A good many writers prefer to keep “politics” well away from their art.  I am not one of those, in part because I suspect that such distancing, for all but the shallowest of work, is impossible.  As Pete Seeger puts it, as soon as you gather two people together and start a conversation, you are affecting the body politic––you are having an impact on civic discourse and public opinion.  The topic might start with “Who will win the big game?” but it won’t stay there; talk will quickly move to what constitutes a legal hit in football, and how should the NFL compensate permanently injured players (if at all)?  Or, one might begin with a declaration of love for Middle Eastern cuisine, and moments later delve, however accidentally, into the limits of nationalism and the long-term fate of Israel, Palestine, and the Middle East at large.

Another starting point for lively conversations: books.  Plays, too.

You see where I’m headed, of course.  Stage plays and fiction begin most often as entertainment, a diversion, but in good work, that’s only the opening gambit.  Viable writing––work worth reading more than once, and for years beyond the day it got printed––always has a socially conscious heart.

Possibly you are already familiar with at least a smattering of my written work.  Perhaps you realized that the ghost story you were reading or the play you just acted in had more on its mind than thrills, chills, and yucks.  You became curious.  You thought, “Now that was surprising.  The story started off here.  But it took me over there.

So.  I’m using this page to go where so many writers are (and not without good reason) afeared to go: into the realm of blatant, bald opinion.

This will be an ongoing project, subject to revision.  (I trust that nothing I believe is so carved in mental granite that it cannot, in the face of new information, be open to change.)  Therefore, I proceed with both humility and trepidation.

But excitement, too.

Let’s see where the day takes us.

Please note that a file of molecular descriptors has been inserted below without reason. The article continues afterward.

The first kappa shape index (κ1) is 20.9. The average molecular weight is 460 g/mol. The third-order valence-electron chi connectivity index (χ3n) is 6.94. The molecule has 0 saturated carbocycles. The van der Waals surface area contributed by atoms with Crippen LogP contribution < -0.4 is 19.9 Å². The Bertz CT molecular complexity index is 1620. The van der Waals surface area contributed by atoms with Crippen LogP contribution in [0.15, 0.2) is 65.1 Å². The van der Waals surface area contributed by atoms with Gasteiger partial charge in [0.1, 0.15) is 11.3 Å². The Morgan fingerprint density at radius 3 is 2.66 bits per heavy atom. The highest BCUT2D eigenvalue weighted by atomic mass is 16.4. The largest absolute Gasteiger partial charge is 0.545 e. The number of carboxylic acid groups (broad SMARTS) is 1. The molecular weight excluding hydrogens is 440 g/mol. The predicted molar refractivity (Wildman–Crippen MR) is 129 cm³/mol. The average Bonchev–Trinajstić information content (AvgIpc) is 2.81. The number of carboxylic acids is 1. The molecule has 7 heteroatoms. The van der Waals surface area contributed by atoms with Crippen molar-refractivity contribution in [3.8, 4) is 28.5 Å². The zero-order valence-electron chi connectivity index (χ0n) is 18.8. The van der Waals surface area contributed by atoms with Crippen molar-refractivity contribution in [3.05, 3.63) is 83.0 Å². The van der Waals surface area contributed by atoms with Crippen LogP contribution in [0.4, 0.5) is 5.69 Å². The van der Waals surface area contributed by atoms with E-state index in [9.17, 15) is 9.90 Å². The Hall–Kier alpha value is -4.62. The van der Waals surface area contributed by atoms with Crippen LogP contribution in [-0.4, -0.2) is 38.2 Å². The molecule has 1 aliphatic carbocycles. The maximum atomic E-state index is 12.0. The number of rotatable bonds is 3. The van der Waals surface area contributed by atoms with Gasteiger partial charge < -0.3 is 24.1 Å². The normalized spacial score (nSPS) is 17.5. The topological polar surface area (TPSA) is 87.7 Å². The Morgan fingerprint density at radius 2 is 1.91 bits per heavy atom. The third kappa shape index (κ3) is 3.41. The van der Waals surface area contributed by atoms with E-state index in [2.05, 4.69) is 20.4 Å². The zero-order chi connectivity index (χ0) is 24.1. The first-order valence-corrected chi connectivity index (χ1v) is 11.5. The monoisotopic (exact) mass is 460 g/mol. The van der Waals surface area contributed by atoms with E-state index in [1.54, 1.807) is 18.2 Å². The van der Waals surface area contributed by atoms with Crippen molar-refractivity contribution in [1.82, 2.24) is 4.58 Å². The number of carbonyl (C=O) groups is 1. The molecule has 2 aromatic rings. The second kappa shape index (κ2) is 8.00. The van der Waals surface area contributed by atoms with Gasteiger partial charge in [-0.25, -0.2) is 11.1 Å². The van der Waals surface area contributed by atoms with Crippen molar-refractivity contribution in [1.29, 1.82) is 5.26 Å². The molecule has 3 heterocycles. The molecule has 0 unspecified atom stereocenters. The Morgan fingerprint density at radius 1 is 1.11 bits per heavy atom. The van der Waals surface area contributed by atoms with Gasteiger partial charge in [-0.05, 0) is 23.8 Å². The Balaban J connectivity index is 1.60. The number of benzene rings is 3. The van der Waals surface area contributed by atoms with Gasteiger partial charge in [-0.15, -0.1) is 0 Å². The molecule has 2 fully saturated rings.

For starters, the gravest trouble facing the world today is not global warming but overpopulation.  It’s not that the globe can’t support or sustain our current numbers, it’s that it can only do so at the expense of virtually every other vertebrate species, and at our own long term peril.  The essential, most undeniable fact of our existence is limitation, first in the realm of mortality, and second in the politically dicey realm of scarcity.  Resources are limited, period.  The earth only has just so much to offer––and worse, it offers up what resources it has in highly variable amounts.  Nobody mines bauxite in Indiana, or coal in Maine; the precious metals required for iPhones and such are available in the Congo (for now) but not in the Philippines.  And so on.

In a democratic, nominally free, society, talk of China’s attempts to curb population growth invariably comes saddled with the adjective “draconian,” and of course it’s easy to see why.  Like any other species, we face a biological imperative to reproduce.  But then, so does the cancer cell, and it does so even when success means the death of its host––and, shortly after, of itself.  Is our species highest aspiration really to go on multiplying until there’s nothing left but ourselves?  I should hope not, but at present, that’s the course we’re on, and it needs to be discussed, not tucked into a dark corner labeled “Problems for the Future.”  I encounter our future every day in the eyes of my two children, and I am not at all convinced I like the future which they will shortly inherit.

Global warming.  The science is clear; it has been for decades.  I got my first lecture on the chemistry of the atmosphere, and how certain molecules combine to trap reflected heat, in nineteen eighty-six.  It wasn’t a difficult model to comprehend, and the only reason for it to be controversial is that any admission of its veracity requires us to change how we, as a causal species, live our lives.  What modern conveniences must we give up (or improve upon radically) in order to thwart the disaster we now court?  Driving less, that’s one.  Flying less, that’s two (and better).  Switching over to very expensive LED’s in every household fixture?  Well...I’m working on it.